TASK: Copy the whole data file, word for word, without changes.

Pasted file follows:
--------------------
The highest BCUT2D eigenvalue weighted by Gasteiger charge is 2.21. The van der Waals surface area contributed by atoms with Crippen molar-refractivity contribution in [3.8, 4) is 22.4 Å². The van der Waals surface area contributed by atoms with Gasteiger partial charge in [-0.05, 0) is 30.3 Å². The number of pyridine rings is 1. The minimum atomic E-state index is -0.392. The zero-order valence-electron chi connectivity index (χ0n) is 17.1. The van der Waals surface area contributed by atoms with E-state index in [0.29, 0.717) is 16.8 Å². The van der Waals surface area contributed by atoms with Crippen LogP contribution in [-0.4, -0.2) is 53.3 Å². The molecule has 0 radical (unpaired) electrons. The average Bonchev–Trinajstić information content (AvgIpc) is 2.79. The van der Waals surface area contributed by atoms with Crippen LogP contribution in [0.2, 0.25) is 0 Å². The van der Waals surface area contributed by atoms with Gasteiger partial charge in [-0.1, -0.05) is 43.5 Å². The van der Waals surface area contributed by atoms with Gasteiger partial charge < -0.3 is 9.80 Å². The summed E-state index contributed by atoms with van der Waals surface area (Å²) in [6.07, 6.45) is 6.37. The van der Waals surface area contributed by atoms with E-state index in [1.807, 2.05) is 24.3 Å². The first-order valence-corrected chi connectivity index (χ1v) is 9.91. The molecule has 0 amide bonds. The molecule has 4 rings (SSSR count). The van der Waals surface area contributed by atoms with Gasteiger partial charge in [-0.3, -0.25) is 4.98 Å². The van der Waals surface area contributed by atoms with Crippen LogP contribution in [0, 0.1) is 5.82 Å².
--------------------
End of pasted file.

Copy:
The highest BCUT2D eigenvalue weighted by Gasteiger charge is 2.21. The van der Waals surface area contributed by atoms with Crippen molar-refractivity contribution in [3.8, 4) is 22.4 Å². The van der Waals surface area contributed by atoms with Gasteiger partial charge in [-0.05, 0) is 30.3 Å². The number of pyridine rings is 1. The minimum atomic E-state index is -0.392. The zero-order valence-electron chi connectivity index (χ0n) is 17.1. The van der Waals surface area contributed by atoms with E-state index in [0.29, 0.717) is 16.8 Å². The van der Waals surface area contributed by atoms with Crippen LogP contribution in [-0.4, -0.2) is 53.3 Å². The molecule has 0 radical (unpaired) electrons. The average Bonchev–Trinajstić information content (AvgIpc) is 2.79. The van der Waals surface area contributed by atoms with Crippen LogP contribution in [0.2, 0.25) is 0 Å². The van der Waals surface area contributed by atoms with Gasteiger partial charge in [-0.1, -0.05) is 43.5 Å². The van der Waals surface area contributed by atoms with Gasteiger partial charge < -0.3 is 9.80 Å². The summed E-state index contributed by atoms with van der Waals surface area (Å²) in [6.07, 6.45) is 6.37. The van der Waals surface area contributed by atoms with E-state index in [1.807, 2.05) is 24.3 Å². The first-order valence-corrected chi connectivity index (χ1v) is 9.91. The molecule has 0 amide bonds. The molecule has 4 rings (SSSR count). The van der Waals surface area contributed by atoms with Gasteiger partial charge in [-0.3, -0.25) is 4.98 Å². The van der Waals surface area contributed by atoms with Crippen LogP contribution in [0, 0.1) is 5.82 Å².